The Kessef Mishneh quotes Rabbenu Nissim who questions the similarity between the two instances. It is impossible that a person will not sleep for seven days. He will fall asleep whether he desires to or not. Hence, he should not even try to remain awake. With regard to eating, by contrast, seemingly, the person should wait until he reaches a dangerous state and then he should be allowed to eat.
Based on the commentary of the Tzaphnat Paneach, it is possible to explain the differences in approach as follows: According to Rabbenu Nissim, the prohibition is lifted because of the danger, but it is not nullified entirely. Hence, when a person takes an oath on a matter that involves danger, we lift the prohibition, but only after we have waited until the danger is acutely felt. Hence, the oath not to eat is not necessarily a false oath. The oath not to sleep, by contrast, is definitely false, because it is impossible that he will not sleep.
According to the Rambam, by contrast, since there is danger to life involved, the prohibition is nullified entirely. Hence, even the oath not to eat is considered to have been taken in vain.
Our translation is based on the commentary of the Radbaz. Even if there is no court to administer this punishment to him, he may eat and sleep whenever he desires. When he is brought before the court, they will subject him to punishment.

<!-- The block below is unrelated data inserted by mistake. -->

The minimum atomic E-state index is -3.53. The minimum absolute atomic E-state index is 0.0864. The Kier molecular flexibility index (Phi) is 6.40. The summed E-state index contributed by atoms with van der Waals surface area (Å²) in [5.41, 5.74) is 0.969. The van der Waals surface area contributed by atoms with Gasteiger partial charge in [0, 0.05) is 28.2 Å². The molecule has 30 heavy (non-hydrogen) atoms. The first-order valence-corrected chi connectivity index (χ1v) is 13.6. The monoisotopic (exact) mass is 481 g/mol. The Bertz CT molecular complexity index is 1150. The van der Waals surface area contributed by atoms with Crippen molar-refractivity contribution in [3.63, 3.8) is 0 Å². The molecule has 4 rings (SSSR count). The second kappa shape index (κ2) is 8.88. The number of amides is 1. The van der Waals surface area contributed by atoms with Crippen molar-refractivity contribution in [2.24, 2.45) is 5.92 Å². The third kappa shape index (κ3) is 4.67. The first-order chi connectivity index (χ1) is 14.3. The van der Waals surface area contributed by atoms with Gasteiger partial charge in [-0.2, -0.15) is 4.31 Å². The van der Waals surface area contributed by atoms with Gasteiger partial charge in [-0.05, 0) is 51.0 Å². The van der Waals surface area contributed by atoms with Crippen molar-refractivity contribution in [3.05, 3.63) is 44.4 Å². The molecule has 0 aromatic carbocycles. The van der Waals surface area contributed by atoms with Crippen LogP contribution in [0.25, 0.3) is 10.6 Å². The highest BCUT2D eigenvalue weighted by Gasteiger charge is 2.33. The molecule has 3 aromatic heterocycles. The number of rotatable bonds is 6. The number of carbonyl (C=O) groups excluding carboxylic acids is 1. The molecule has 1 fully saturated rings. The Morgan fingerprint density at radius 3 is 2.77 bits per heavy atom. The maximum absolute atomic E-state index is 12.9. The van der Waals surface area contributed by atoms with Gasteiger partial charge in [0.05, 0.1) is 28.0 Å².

Actually, according to the scientific data available at present, the sun is far larger than this. Some have tried to reconcile the Rambam's statements with this data by explaining that the Rambam is speaking about the actual mass of the sun and not the burning energy on its surface. See Likkutei Sichot, Vol. 10, p. 180.
I.e., one might think that since this is the reality, taking such an oath is considered an oath in vain. The Rambam is clarifying that since people at large may not be aware of this fact, it is not placed in that category.
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The Brit Milah (covenant of circumcision) impresses the quality of self-sacrifice in the Jew. Because he has already sacrificed a part of himself at a most early age, the Jew is prepared to give his very life to G-d.